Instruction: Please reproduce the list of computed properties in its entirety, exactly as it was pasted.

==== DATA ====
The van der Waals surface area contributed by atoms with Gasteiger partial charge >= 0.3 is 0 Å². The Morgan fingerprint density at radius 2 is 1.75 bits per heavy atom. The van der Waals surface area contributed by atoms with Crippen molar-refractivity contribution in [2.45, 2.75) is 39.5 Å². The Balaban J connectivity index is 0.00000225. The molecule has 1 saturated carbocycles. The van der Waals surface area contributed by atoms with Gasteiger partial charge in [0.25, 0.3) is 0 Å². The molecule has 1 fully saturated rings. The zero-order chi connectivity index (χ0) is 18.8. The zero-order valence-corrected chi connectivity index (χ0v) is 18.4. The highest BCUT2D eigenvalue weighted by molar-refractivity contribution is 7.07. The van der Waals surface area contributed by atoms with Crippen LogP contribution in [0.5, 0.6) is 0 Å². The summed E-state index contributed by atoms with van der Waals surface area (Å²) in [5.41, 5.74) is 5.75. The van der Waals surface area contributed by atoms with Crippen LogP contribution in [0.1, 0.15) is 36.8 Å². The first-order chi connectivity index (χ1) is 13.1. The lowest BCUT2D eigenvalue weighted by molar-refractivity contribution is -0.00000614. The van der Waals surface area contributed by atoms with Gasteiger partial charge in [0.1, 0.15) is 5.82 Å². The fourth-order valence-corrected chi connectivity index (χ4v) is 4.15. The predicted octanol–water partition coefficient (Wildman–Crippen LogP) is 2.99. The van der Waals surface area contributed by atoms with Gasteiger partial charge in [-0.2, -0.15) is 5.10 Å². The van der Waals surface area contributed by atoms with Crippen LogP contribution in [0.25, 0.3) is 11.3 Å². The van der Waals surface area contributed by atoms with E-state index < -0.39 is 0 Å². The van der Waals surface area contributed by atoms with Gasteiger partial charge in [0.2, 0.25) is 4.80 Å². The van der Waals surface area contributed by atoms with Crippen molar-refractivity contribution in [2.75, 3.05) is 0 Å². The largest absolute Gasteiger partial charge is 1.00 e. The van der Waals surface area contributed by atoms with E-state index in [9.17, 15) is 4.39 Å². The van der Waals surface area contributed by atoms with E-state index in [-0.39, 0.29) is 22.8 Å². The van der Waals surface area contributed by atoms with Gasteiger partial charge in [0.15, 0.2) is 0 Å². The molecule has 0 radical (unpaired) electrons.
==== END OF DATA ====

The van der Waals surface area contributed by atoms with Gasteiger partial charge >= 0.3 is 0 Å². The Morgan fingerprint density at radius 2 is 1.75 bits per heavy atom. The van der Waals surface area contributed by atoms with Crippen molar-refractivity contribution in [2.45, 2.75) is 39.5 Å². The Balaban J connectivity index is 0.00000225. The molecule has 1 saturated carbocycles. The van der Waals surface area contributed by atoms with Gasteiger partial charge in [0.25, 0.3) is 0 Å². The molecule has 1 fully saturated rings. The zero-order chi connectivity index (χ0) is 18.8. The zero-order valence-corrected chi connectivity index (χ0v) is 18.4. The highest BCUT2D eigenvalue weighted by molar-refractivity contribution is 7.07. The van der Waals surface area contributed by atoms with Crippen LogP contribution in [0.5, 0.6) is 0 Å². The summed E-state index contributed by atoms with van der Waals surface area (Å²) in [5.41, 5.74) is 5.75. The van der Waals surface area contributed by atoms with Crippen LogP contribution in [0.1, 0.15) is 36.8 Å². The first-order chi connectivity index (χ1) is 13.1. The lowest BCUT2D eigenvalue weighted by molar-refractivity contribution is -0.00000614. The van der Waals surface area contributed by atoms with Gasteiger partial charge in [0.1, 0.15) is 5.82 Å². The fourth-order valence-corrected chi connectivity index (χ4v) is 4.15. The predicted octanol–water partition coefficient (Wildman–Crippen LogP) is 2.99. The van der Waals surface area contributed by atoms with Gasteiger partial charge in [-0.2, -0.15) is 5.10 Å². The van der Waals surface area contributed by atoms with Crippen LogP contribution in [0.25, 0.3) is 11.3 Å². The van der Waals surface area contributed by atoms with E-state index < -0.39 is 0 Å². The van der Waals surface area contributed by atoms with Gasteiger partial charge in [0.2, 0.25) is 4.80 Å². The van der Waals surface area contributed by atoms with Crippen molar-refractivity contribution in [2.75, 3.05) is 0 Å². The largest absolute Gasteiger partial charge is 1.00 e. The van der Waals surface area contributed by atoms with E-state index in [9.17, 15) is 4.39 Å². The van der Waals surface area contributed by atoms with E-state index in [-0.39, 0.29) is 22.8 Å². The van der Waals surface area contributed by atoms with Gasteiger partial charge in [0.15, 0.2) is 0 Å². The molecule has 0 radical (unpaired) electrons.